In this latest post, our heroine learns that it’s really hard to take an appetizing photo of a matzah ball.
Maybe that’s because the better a matzah ball tastes, the worse it photographs. Light, fluffy matzah balls are uneven and lumpy-looking. Smooth, spherical ones may look nice, but they have a taste and texture that give matzah balls a bad name.
I didn’t realize I had such strong opinions on the topic. But in writing this post I learned that my family’s matzah ball technique (circa 1950, Springfield, NJ) contradicts the instructions in many recipes, including from some of New York’s famous delis. Therein lies its strength.
In fact, when I look at other recipes, I feel like I am not even making the same dish. Your matzah ball should never sink. They don’t need oil. They don’t need seltzer (I don’t think seltzer fizz does anything to make them lighter- it’s basically just adding water). They don’t need baking powder (this would count as leavening and so couldn’t be used at Passover, no?).
Most importantly, they are not difficult and should not be cause for stress, failure, or familial kvetching (leave that to the other aspects of Passover).
Good matzah balls are actually pretty simple as long as you remember the following:
- Separate your eggs and beat the whites separately. This will get the egg whites really fluffy and create light, airy matzah balls (no seltzer or leavening necessary).
- Don’t smush! Use the lightest touch you can to mix and mold the matzah balls, to preserve as many air bubbles as possible.
- There is no substitute for schmaltz. Yes, that’s rendered chicken fat. If you make your matzah balls with chicken fat rather than oil, they will be far and above any you have ever tasted.
Matzah Balls (recipe from my mother)
Fortunately getting schmaltz isn’t so hard. If you’re making matzah balls, you’re most likely making chicken stock too. Just scrape off the fat that rises to the surface of the stock (you’ll see an obvious layer of it after refrigerating the broth overnight — it becomes solid when it’s cold). Ta da. You can also render your own from chicken pieces, but the stock route is easier and, well, more appetizing.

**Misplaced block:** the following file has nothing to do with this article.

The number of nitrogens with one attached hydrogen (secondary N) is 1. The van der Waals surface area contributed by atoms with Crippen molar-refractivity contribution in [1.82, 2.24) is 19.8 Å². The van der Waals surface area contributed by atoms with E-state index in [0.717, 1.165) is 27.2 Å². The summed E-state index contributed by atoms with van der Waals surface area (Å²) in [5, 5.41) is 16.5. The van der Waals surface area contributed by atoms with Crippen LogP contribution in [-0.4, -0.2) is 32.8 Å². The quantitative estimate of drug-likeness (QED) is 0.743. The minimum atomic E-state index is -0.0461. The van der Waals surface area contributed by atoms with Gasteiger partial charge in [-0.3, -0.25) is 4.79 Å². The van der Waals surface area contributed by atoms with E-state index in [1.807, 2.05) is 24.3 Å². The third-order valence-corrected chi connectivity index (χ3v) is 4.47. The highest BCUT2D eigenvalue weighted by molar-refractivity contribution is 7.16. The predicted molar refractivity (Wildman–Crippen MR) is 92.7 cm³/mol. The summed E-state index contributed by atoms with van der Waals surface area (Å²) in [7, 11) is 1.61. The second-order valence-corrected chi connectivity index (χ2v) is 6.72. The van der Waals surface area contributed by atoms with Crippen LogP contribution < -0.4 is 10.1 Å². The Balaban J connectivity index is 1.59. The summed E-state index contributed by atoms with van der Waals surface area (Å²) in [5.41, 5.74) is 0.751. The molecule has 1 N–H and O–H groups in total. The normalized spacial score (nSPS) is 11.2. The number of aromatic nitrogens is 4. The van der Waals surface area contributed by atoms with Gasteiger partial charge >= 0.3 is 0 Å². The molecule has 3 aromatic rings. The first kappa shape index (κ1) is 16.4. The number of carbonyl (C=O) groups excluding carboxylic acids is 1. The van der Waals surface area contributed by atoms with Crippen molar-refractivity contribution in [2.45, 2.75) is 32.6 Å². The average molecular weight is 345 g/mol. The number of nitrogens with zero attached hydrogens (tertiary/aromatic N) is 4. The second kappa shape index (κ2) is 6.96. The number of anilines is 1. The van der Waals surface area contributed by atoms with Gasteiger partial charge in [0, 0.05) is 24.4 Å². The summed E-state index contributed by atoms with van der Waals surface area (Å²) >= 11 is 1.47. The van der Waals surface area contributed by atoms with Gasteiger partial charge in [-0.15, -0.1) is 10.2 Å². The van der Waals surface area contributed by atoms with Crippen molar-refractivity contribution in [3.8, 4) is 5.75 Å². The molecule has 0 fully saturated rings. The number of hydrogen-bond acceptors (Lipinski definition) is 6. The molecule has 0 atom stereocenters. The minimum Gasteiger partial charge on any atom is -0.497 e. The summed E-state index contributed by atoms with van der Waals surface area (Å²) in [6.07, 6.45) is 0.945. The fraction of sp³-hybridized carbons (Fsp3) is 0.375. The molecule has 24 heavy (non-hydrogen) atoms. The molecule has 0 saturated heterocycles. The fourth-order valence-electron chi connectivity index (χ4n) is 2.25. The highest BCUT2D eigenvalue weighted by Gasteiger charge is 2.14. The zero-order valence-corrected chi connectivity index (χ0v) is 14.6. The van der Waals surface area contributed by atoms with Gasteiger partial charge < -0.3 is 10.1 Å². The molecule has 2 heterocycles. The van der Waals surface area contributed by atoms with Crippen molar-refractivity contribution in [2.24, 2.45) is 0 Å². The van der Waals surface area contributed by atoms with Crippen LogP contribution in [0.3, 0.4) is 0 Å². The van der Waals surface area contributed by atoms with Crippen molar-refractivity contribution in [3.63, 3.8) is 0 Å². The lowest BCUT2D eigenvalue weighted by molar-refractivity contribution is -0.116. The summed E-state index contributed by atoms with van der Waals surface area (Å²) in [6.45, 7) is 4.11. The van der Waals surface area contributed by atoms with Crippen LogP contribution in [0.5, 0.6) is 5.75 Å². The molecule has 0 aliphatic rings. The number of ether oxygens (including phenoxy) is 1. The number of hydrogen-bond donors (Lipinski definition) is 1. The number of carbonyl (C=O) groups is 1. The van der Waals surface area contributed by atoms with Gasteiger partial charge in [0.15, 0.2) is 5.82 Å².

This recipe makes about 8 matzah balls.
- 4 fresh eggs, carefully separated. Bring them to room temp ahead of time for fluffier egg whites.
- 1 teaspoon kosher (or other coarse) salt
- dash of pepper
- 2 teaspoons grated onion (about half an onion)
- 2 tablespoons chicken fat (schmaltz)
- 3/4 cup matzah meal (you can buy it or make your own by finely grinding matzah in a food processor).
1. If you’re making your own matzah meal, finely grind matzah (I used about 4 pieces) in a food processor. I had been buying matzah and matzah meal separately for years — who knew that they are the exact same thing? Measure the meal to make sure you have the right amount (3/4 cup).
2. Combine egg yolks, salt, pepper, onion, and schmaltz in a medium bowl. Set aside.
3. In a separate bowl, beat egg whites until stiff peaks form. Don’t overdo it or the whites will start to look dry and break apart, and they’ll eventually deflate.
4. A little bit at a time, alternate adding the matzah meal and the egg whites to the egg yolk mixture. Start by adding some matzah meal. Fold in with a spatula. Add some egg whites. Fold. Repeat until all the ingredients are combined, ending with egg whites. Important: It is important to do this with the least amount of stirring and smushing as you can, so that you keep the fluffiness of the egg whites.
As you do this, you are going to think “Wow, this is not working. These are never going to combine.”
But eventually they do. You are not going to end up with a homogenous, smooth mixture. That’s good. You just want to make sure you don’t have dry spots of matzah meal or large clouds of egg white left.
5. Cover with plastic wrap and refrigerate for 1 hour.
6. Bring your chicken stock to a gentle boil. Use a large pot as the matzah balls need room to expand while they cook.
7. Wet your fingers and gently shape a golf-ball sized portion of batter. You do not need to pack it tightly — it will hold together in the broth on its own. You’re not going for perfection here. Remember, photogenic = bad. Just loosely form the ball and wet your fingers again if it starts to stick to your hands.
8. Gently drop the ball into the boiling broth, then repeat step 7 + 8 with the remaining batter.
If you’ve done your job right so far, the ball should float. If it sinks, it may be that you have mixed your batter too much and deflated the egg whites. If this happens, don’t despair. They will still taste delicious, even if they are not as fluffy as you would like.
9. As they boil, resist the urge to stir or poke them for the first couple of minutes. Poking them too soon will cause them to break apart. Just let them bob around and do their thing until they solidify a bit.
10. After two minutes or so, start to gently turn them with a wooden spoon every couple of minutes to keep them moving. Let them boil for about 20 minutes.
11. At this point they are ready to serve, or you can store them in the chicken broth and reheat to serve whenever you are ready.
Serve at Passover, or any other time that calls for comfort food. Bask in the glory of a matzah ball well done.